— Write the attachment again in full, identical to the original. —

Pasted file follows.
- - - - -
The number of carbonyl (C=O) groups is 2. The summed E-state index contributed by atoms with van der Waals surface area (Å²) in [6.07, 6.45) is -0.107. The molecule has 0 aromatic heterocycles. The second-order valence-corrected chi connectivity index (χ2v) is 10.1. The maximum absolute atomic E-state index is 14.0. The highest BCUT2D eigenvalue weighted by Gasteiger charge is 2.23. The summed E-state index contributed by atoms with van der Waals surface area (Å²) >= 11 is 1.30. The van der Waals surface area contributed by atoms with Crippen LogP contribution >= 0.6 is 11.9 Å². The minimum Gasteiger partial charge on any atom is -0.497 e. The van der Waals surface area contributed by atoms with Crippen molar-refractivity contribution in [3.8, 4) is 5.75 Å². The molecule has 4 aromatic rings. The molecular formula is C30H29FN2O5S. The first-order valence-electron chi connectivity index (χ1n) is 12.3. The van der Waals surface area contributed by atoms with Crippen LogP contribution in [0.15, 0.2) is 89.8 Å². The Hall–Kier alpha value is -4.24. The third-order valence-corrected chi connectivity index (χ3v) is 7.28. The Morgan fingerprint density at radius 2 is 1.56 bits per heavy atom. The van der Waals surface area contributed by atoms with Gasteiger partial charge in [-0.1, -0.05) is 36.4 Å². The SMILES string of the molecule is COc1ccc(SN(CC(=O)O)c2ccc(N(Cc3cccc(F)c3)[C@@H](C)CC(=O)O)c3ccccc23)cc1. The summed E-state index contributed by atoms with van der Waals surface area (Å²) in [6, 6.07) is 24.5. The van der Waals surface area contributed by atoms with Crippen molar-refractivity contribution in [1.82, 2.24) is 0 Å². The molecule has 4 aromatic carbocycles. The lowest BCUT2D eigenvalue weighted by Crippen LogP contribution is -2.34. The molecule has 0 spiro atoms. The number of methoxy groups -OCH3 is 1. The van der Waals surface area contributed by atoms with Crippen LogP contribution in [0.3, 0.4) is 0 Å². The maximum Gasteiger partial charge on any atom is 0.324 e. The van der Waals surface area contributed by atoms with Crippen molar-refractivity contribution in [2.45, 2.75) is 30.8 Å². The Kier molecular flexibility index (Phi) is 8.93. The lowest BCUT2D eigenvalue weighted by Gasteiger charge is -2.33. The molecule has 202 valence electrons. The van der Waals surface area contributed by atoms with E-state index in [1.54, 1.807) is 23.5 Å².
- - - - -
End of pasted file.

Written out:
The number of carbonyl (C=O) groups is 2. The summed E-state index contributed by atoms with van der Waals surface area (Å²) in [6.07, 6.45) is -0.107. The molecule has 0 aromatic heterocycles. The second-order valence-corrected chi connectivity index (χ2v) is 10.1. The maximum absolute atomic E-state index is 14.0. The highest BCUT2D eigenvalue weighted by Gasteiger charge is 2.23. The summed E-state index contributed by atoms with van der Waals surface area (Å²) >= 11 is 1.30. The van der Waals surface area contributed by atoms with Crippen LogP contribution >= 0.6 is 11.9 Å². The minimum Gasteiger partial charge on any atom is -0.497 e. The van der Waals surface area contributed by atoms with Crippen molar-refractivity contribution in [3.8, 4) is 5.75 Å². The molecule has 4 aromatic rings. The molecular formula is C30H29FN2O5S. The first-order valence-electron chi connectivity index (χ1n) is 12.3. The van der Waals surface area contributed by atoms with Crippen LogP contribution in [0.15, 0.2) is 89.8 Å². The Hall–Kier alpha value is -4.24. The third-order valence-corrected chi connectivity index (χ3v) is 7.28. The Morgan fingerprint density at radius 2 is 1.56 bits per heavy atom. The van der Waals surface area contributed by atoms with Gasteiger partial charge in [-0.1, -0.05) is 36.4 Å². The SMILES string of the molecule is COc1ccc(SN(CC(=O)O)c2ccc(N(Cc3cccc(F)c3)[C@@H](C)CC(=O)O)c3ccccc23)cc1. The summed E-state index contributed by atoms with van der Waals surface area (Å²) in [6, 6.07) is 24.5. The van der Waals surface area contributed by atoms with Crippen molar-refractivity contribution in [1.82, 2.24) is 0 Å². The molecule has 4 aromatic carbocycles. The lowest BCUT2D eigenvalue weighted by Crippen LogP contribution is -2.34. The molecule has 0 spiro atoms. The number of methoxy groups -OCH3 is 1. The van der Waals surface area contributed by atoms with Crippen LogP contribution in [0.3, 0.4) is 0 Å². The maximum Gasteiger partial charge on any atom is 0.324 e. The van der Waals surface area contributed by atoms with Crippen molar-refractivity contribution in [2.45, 2.75) is 30.8 Å². The Kier molecular flexibility index (Phi) is 8.93. The lowest BCUT2D eigenvalue weighted by Gasteiger charge is -2.33. The molecule has 202 valence electrons. The van der Waals surface area contributed by atoms with E-state index in [1.54, 1.807) is 23.5 Å².